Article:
So, for a brief moment in time, the two strangers sat and ate the military chocolate and shared a canteen as the world fell apart about them. The shells screamed over their heads before erupting into plumes of earth and fire. The ebony smoke curled up and hissed at them as the sergeant continued to peel back the wrapper. Corsair fighters, in close air support roles, whistled in at low altitude to drop the inferno of napalm while the child enjoyed temporary sweetness in a world where he had known only tragedy. With each morsel of candy, the child’s trembling subsided as the marine hummed a lullaby sung to him by his mother long ago.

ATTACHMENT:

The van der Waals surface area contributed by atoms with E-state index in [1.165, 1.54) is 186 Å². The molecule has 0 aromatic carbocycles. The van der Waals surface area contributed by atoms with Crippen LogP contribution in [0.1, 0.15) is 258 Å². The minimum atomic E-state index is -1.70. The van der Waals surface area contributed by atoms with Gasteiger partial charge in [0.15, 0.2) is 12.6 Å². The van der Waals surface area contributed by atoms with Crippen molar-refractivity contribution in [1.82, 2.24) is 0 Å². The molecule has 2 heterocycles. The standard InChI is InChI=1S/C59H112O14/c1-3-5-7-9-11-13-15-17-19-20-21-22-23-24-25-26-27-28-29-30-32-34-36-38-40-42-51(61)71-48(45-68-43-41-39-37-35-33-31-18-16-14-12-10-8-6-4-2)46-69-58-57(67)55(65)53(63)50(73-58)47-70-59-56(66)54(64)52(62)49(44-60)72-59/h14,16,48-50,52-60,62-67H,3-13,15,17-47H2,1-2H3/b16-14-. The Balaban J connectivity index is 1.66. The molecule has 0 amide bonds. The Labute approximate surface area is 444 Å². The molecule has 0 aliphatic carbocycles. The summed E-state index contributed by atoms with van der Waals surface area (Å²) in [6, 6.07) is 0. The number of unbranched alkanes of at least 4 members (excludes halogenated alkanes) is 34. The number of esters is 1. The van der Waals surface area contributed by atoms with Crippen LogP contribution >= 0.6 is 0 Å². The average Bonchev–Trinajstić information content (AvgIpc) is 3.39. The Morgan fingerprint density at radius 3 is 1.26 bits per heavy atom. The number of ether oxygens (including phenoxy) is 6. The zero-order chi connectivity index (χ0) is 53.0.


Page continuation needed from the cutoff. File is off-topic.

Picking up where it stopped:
When the end of the chocolate bar came and the last drop from the canteen had been drained, the sergeant removed his last chocolate bar from his pack and gave it to the child, along with several cans and a spoon from his C-Rations. Reaching out his hand, he placed it gently on the child’s head and brushed the straight, dark hair to the side. Reaching to his side, he lifted his steel helmet and returned it to his head. Rising slowly to his feet, he shouldered his carbine and gazed compassionately into the brown eyes staring up at him, the faintest rim of chocolate surrounding the child’s mouth. With a heaviness of heart, the marine turned to face the inferno roaring in the distance, his boots once again stirring the dust of the Japanese road.